How does an abusive relationship affect my family law issues?
Partner abuse can affect your family law issues in many important ways:
- It can make it difficult to talk with your partner safely and fairly when trying to resolve family law issues.
- It can affect the process you choose to use to resolve your issues. For example, whether you choose to try an out of court option with a family law professional, or to go to court.
- It can affect how your issues are resolved. You and your partner can agree on what happens, or a family court judge or family arbitrator can decide what happens. For example, whether your partner should not be allowed to spend time with your children if they physically abused your children. Or, a history of financial abuse may affect how the children's expenses are paid.
- It can affect the type of evidence you have to give to explain your safety concerns.
If you or your partner are not Canadian citizens, it may complicate your situation. See the question on Will I be forced to leave Canada if I leave my abusive partner? You can talk to an immigration lawyer about how your legal status in Canada may be affected by leaving an abusive relationship.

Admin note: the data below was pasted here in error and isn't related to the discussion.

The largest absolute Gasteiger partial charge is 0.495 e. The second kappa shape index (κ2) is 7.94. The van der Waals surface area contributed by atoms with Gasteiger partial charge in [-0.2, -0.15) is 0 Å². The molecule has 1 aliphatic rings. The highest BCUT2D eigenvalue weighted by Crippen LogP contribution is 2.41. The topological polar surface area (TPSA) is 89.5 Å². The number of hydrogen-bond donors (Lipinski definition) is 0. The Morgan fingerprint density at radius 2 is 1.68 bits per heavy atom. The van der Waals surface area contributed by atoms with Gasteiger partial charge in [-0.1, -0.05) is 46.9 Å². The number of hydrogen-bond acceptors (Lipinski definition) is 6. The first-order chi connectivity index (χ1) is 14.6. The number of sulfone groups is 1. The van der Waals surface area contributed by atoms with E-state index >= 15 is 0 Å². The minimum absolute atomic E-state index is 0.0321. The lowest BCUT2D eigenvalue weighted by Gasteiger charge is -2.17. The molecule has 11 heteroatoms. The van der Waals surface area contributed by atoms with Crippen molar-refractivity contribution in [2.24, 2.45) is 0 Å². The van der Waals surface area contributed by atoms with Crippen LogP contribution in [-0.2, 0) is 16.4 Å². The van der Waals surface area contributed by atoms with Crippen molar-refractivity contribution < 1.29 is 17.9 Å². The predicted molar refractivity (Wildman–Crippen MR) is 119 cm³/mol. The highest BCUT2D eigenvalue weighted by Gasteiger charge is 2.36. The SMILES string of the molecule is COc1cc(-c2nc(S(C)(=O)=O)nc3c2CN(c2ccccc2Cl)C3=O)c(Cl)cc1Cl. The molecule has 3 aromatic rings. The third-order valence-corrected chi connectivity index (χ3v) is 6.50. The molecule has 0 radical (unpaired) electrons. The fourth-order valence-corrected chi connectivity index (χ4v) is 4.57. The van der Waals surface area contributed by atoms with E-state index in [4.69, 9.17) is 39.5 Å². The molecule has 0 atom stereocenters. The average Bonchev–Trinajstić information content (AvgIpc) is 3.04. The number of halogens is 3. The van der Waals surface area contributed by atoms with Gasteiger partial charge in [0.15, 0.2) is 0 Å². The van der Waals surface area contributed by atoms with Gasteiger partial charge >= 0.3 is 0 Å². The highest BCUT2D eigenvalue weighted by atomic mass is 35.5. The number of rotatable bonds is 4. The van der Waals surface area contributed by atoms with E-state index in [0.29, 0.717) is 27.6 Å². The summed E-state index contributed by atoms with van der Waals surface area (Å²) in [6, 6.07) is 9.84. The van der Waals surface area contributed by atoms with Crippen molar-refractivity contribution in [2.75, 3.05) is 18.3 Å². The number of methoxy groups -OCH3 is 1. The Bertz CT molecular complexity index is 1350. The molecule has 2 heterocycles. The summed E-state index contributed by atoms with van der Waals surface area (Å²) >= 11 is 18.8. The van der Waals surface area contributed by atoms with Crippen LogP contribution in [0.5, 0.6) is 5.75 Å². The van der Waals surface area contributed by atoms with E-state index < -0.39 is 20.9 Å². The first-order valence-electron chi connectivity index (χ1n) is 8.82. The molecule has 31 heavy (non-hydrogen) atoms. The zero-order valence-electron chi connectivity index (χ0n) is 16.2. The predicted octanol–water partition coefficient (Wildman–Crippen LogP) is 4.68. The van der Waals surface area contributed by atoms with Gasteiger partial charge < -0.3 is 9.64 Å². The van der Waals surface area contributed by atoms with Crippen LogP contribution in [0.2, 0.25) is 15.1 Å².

Partner abuse cases can also be complicated if your partner is charged with a crime related to their abuse. See the question on What if I have family court and criminal court at the same time?
Talk to a lawyer
If you can't afford to hire a lawyer for everything, some lawyers provide “unbundled” or “limited scope” services. This means you pay them to help you with only certain things, like getting a or drafting a court document.
If you have experienced and need immediate legal help, you might be able to get 2 hours of free advice from a lawyer. This service is offered through some women's shelters, community legal clinics, and Family Law Service Centres. Or you can call Legal Aid Ontario at 1-800-668-8258 to find out more.
If you have experienced sexual abuse and live in Toronto, Ottawa, or Thunder Bay, you might be able to get 4 hours of free advice from a lawyer. You have to complete a voucher request form. Or you can call the Independent Legal Advice for Sexual Assault Survivors Pilot Program at 1-855-226-3904 to find out more.
If you want to get a restraining order only and there are no other family issues, you might be able to get up to 6 hours of free legal help. If you want a restraining order and other family law orders, you have to apply for a regular legal aid certificate. You can call Legal Aid Ontario at 1-800-668-8258 to find out more.